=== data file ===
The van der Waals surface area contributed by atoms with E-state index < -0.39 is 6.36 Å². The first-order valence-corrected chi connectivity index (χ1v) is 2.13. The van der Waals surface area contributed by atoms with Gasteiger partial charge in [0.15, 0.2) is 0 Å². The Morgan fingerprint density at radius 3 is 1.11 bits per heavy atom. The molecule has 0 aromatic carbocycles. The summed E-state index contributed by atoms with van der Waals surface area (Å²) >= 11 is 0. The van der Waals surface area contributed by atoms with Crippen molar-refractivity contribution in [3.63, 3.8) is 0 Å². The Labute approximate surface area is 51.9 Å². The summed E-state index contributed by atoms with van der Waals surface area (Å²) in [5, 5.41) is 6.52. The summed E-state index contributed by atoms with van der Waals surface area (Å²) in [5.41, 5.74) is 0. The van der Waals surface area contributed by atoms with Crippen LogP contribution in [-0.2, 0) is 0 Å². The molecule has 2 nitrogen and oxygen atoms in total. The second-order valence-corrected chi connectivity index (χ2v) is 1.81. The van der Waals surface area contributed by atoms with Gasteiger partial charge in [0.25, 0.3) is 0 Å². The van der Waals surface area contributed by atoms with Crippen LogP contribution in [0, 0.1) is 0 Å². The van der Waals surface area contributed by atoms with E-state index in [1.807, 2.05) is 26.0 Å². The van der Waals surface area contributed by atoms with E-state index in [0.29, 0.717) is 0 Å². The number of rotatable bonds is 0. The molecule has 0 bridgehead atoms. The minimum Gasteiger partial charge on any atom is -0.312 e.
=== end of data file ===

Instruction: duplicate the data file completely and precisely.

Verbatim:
The van der Waals surface area contributed by atoms with E-state index < -0.39 is 6.36 Å². The first-order valence-corrected chi connectivity index (χ1v) is 2.13. The van der Waals surface area contributed by atoms with Gasteiger partial charge in [0.15, 0.2) is 0 Å². The Morgan fingerprint density at radius 3 is 1.11 bits per heavy atom. The molecule has 0 aromatic carbocycles. The summed E-state index contributed by atoms with van der Waals surface area (Å²) >= 11 is 0. The van der Waals surface area contributed by atoms with Crippen molar-refractivity contribution in [3.63, 3.8) is 0 Å². The Labute approximate surface area is 51.9 Å². The summed E-state index contributed by atoms with van der Waals surface area (Å²) in [5, 5.41) is 6.52. The summed E-state index contributed by atoms with van der Waals surface area (Å²) in [5.41, 5.74) is 0. The van der Waals surface area contributed by atoms with Crippen LogP contribution in [-0.2, 0) is 0 Å². The molecule has 2 nitrogen and oxygen atoms in total. The second-order valence-corrected chi connectivity index (χ2v) is 1.81. The van der Waals surface area contributed by atoms with Gasteiger partial charge in [0.25, 0.3) is 0 Å². The van der Waals surface area contributed by atoms with Crippen LogP contribution in [0, 0.1) is 0 Å². The van der Waals surface area contributed by atoms with E-state index in [1.807, 2.05) is 26.0 Å². The van der Waals surface area contributed by atoms with E-state index in [0.29, 0.717) is 0 Å². The number of rotatable bonds is 0. The molecule has 0 bridgehead atoms. The minimum Gasteiger partial charge on any atom is -0.312 e.